New Images of Artemis in the VAB; Rollout for SLS Launch Rehearsal Test Now Scheduled for March 17

Every journey begins with a single step, and the first step of NASA’s return to the Moon begins with a four-mile rollout to the launchpad. NASA announced their target date for rolling out the Space Launch System rocket for the four-mile crawl to the launch pad is March 17. The full rocket stack will spend about a month at the pad undergoing several tests before heading back to the Vehicle Assembly Building. If all goes well with the tests, NASA hopes to launch its uncrewed Artemis test flight, likely by early summer.

Mike Bolger, the Exploration Ground Systems program manager at Kennedy Space Center, said the rollout will begin at 6 pm Eastern Time. It will take about an hour for the vehicle and its mobile launch tower to move out of the VAB on a giant crawler-transporter vehicle, then an 11-hour trip to the pad.

“The crawler transporter will use a range of speeds,” Bolger said in a call with reporters, “from .1 mph to .82 mph. The slower speeds are for departing the VAB and the ‘higher’ speed is the cruising speed, so to speak.”

The stack of the Space Launch System rocket in the Vehicle Assembly Building at Kennedy Space Center. ESA has built the service module for the Orion crew capsule. Credit and copyright: Alan Walters, for Universe Today.

The last time a vehicle capable of carrying a crew rolled out from the VAB was in 2011 for the final flight of the Space Shuttle program. Bolger said that while space shuttle rollouts usually began at midnight, they wanted to start this rollout earlier so that everyone could be part of it, including KSC workers and their families as well as the media.

“The crawler transporter will be carrying this 17 million pound stack,” Bolger said, “and the top of the umbilical will be about 400 feet off the ground, so it will really be a sight.”

Graphic via ESA.

The main goal of the test on the launchpad will be the “wet dress” rehearsal, which includes filling the core stage fuel tanks with liquid hydrogen and liquid oxygen propellants and then going through a practice countdown that will stop at T-9.34 seconds, just before the core stage’s four RS-25 engines would ignite during an actual launch.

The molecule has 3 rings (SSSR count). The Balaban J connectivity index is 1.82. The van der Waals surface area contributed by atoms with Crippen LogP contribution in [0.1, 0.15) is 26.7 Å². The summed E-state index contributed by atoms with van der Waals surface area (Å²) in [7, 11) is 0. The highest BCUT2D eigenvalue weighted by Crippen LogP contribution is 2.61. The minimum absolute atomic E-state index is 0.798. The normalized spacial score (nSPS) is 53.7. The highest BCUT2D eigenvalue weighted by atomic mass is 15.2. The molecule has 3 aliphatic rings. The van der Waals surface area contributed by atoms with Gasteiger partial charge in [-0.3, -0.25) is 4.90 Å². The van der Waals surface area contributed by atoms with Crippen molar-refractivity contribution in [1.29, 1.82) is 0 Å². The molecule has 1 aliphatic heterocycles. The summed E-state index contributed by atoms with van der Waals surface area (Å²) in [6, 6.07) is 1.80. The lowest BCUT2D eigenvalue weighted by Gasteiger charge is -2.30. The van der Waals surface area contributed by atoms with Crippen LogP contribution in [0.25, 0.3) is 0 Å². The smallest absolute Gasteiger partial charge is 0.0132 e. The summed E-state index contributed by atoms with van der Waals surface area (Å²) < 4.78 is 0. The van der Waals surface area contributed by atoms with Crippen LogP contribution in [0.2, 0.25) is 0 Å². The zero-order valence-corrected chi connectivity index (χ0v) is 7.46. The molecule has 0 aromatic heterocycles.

As far as the time-frame for the launch of the test flight, Tom Whitmeyer, NASA’s deputy associate administrator for exploration systems development, said the agency is waiting to see how the wet dress rehearsal goes, and they will set the date after that.

The stack of the Space Launch System rocket in the Vehicle Assembly Building at Kennedy Space Center. Credit and copyright: Alan Walters, for Universe Today.

“It is a complicated test,” he said, “and we will continue to evaluate the May window but also recognize there is a lot of work ahead of us and we need to get through that before we set the date.”

The May launch window runs from May 7 to 21. Future launch windows are June 6 to 16, and June 29 to July 12, with a “cutout” of July 2 to 4 when a launch would not be workable. The launch windows take into account being able to splashdown during daylight hours and anticipates the best hours for the tests they want to accomplish.

Asked about any potential complications due to Russia’s invasion of Ukraine and how that may affect SLS or operations on the International Space Station Whitmeyer said he could not comment on ISS operations, but he did not know of any components of the SLS or Orion capsule that come from Russia or Ukraine. He added that a lot of the vehicle’s hardware has shuttle-derived heritage, and the only non-US major component is the Orion service module, which was built by the European Space Agnecy. Ten European countries were involved in the development of the European Service Module, with input from 26 European companies

Lead image caption: The stack of the Space Launch System rocket in the Vehicle Assembly Building at Kennedy Space Center. Credit and copyright: Alan Walters, for Universe Today.

Nancy Atkinson

Nancy has been with Universe Today since 2004, and has published over 6,000 articles on space exploration, astronomy, science and technology. She is the author of two books: "Eight Years to the Moon: the History of the Apollo Missions," (2019) which shares the stories of 60 engineers and scientists who worked behind the scenes to make landing on the Moon possible; and "Incredible Stories from Space: A Behind-the-Scenes Look at the Missions Changing Our View of the Cosmos" (2016) tells the stories of those who work on NASA's robotic missions to explore the Solar System and beyond. Follow Nancy on Twitter at and and Instagram at and

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